Sunday, April 24, 2011

Use Pandora ? you'll want Pianobar

I love, it provides me the majority of my new music selections/artists. The problem is that pandora has a few usability issues (with good reason). Pianobar is a command line tool that will login to pandora, grab your playlists, and play any one you want. And it has a feature that makes it all worth it- infinite skips.

Here is the install site:

Install it, I have it on every machine that I listen on, its awesome.

The following is the output of the menu command that outlines a lot of what the prog does;

+ love song
- ban song
a add music to station
c create new station
d delete station
e explain why this song is played
g add genre station
h song history
i print information about song/station
j add shared station
m move song to different station
n next song
p pause/continue
q quit
r rename station
s change station
t tired (ban song for 1 month)
u upcoming songs
x select quickmix stations
b bookmark song/artist
( decrease volume
) increase volume
= delete seeds/feedback

as you can see, it is versatile.

Google Ruby Script

My friend coded this for our team. It will take a google search query, and parse out the returned URLs one on a line. It comes in handy for scripting recon on a client. Obviously you need the nokogiri gem installed.
require 'rubygems'
require 'nokogiri'
require 'open-uri'

# Perform a google search
# Add numbers in increments of 10 to the array to search more pages
[0].each do |num|
doc = Nokogiri::HTML(open('' + ARGV[0].to_s + '&start='+num.to_s))
puts "Scrubbing Google for good-ness"
doc.xpath('//h3/a[@class="l"]').each do |link|
temp = link.attribute("href")
puts temp

I hope you find it useful...

Organizing my /gif

I have accumulated MANY gif files over the year. The problem is a gif can both be static or animated. I wanted all my animated gifs in one folder. After a little research on wikipedia I discovered that the original gif specification didnt allow for animation. Gifs that animate have a header containing the value "NETSCAPE2.0". Knowing this, it was trivial to sort animated vs static gifs. As shown in the following bash one liner:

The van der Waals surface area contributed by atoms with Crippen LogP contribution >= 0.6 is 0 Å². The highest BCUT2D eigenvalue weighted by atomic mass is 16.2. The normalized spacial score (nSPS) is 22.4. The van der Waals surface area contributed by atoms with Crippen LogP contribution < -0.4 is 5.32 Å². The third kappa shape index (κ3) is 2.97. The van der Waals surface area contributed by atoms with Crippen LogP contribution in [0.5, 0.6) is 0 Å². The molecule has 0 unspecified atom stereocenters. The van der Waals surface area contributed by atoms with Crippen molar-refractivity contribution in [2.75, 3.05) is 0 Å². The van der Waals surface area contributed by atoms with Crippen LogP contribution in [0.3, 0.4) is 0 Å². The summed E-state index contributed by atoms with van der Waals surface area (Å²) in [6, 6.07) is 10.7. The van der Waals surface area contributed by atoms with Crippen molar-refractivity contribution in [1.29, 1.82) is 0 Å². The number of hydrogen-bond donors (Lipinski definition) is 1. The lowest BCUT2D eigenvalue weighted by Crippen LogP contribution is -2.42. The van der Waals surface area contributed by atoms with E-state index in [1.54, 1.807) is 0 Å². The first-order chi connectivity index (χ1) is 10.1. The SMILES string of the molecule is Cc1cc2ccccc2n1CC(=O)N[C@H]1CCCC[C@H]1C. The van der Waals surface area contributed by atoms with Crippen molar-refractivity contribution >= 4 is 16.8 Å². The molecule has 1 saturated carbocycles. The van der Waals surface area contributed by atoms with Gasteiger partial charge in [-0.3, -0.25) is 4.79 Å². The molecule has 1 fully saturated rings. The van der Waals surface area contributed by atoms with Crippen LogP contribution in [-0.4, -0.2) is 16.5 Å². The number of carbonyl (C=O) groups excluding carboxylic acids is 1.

mkdir animooted_gifs; for i in *; do if head $i | grep 'NETSCAPE2.0'; then mv $i animooted_gifs/$i; fi;done

Lol, i was creating this nice long script that would do checks and verifications and all that liner ftw...

A little explanation:
A search through wikipedia taught me that animated GIFs should contain a certain header value: "NETSCAPE2.0". The bash line, searches for all files in a directory, greps the file for the header NETSCAPE2.0 and moves the file to animooted_gifs directory. If it doesnt detect NETSCAPE2.0, it moves on to the next file.

Running the unix util "file" on the gif doesnt yield much. As you can see below, a static gif and an animated gif report the same properties (obviously the size will be different since they are two different gifs):

gifs/1266641860129.gif: GIF image data, version 89a, 1003 x 1217
gifs/1245733506951.gif: GIF image data, version 89a, 375 x 375

BUT, if you run strings through the files you will see something different:

$ strings 1245733506951.gif
33 84...

$ strings 1245733506951.gif
33 84

If you have been paying attention, you will know which file is the animated one (hint, its the 2nd one).

NOTE: Some files are constructed in a retarded way for some reason and don't have the NETSCAPE2.0 header even though they are animated. I have found this to be a rare exception to the rule. In any case, my one-liner should sort the vast majority of the animated GIFs into the correct location.

Monday, April 18, 2011

SSH Escape Sequence

If i'm SSH'd into a box and lose my internet connection, the ssh session will most likely just hang there like a retard. SSH has an escape sequence similar to telnet's ctrl+]

hit enter
then type ~.

That will close the ssh session and return you to the shell. ~? will return a help menu with different escape options that SSH accepts. the list is below:
Supported escape sequences:
~. - terminate connection (and any multiplexed sessions)
~B - send a BREAK to the remote system
~C - open a command line
~R - Request rekey (SSH protocol 2 only)
~^Z - suspend ssh
~# - list forwarded connections
~& - background ssh (when waiting for connections to terminate)
~? - this message
~~ - send the escape character by typing it twice
(Note that escapes are only recognized immediately after newline.)

Now you dont have to lose your terminal window! yay!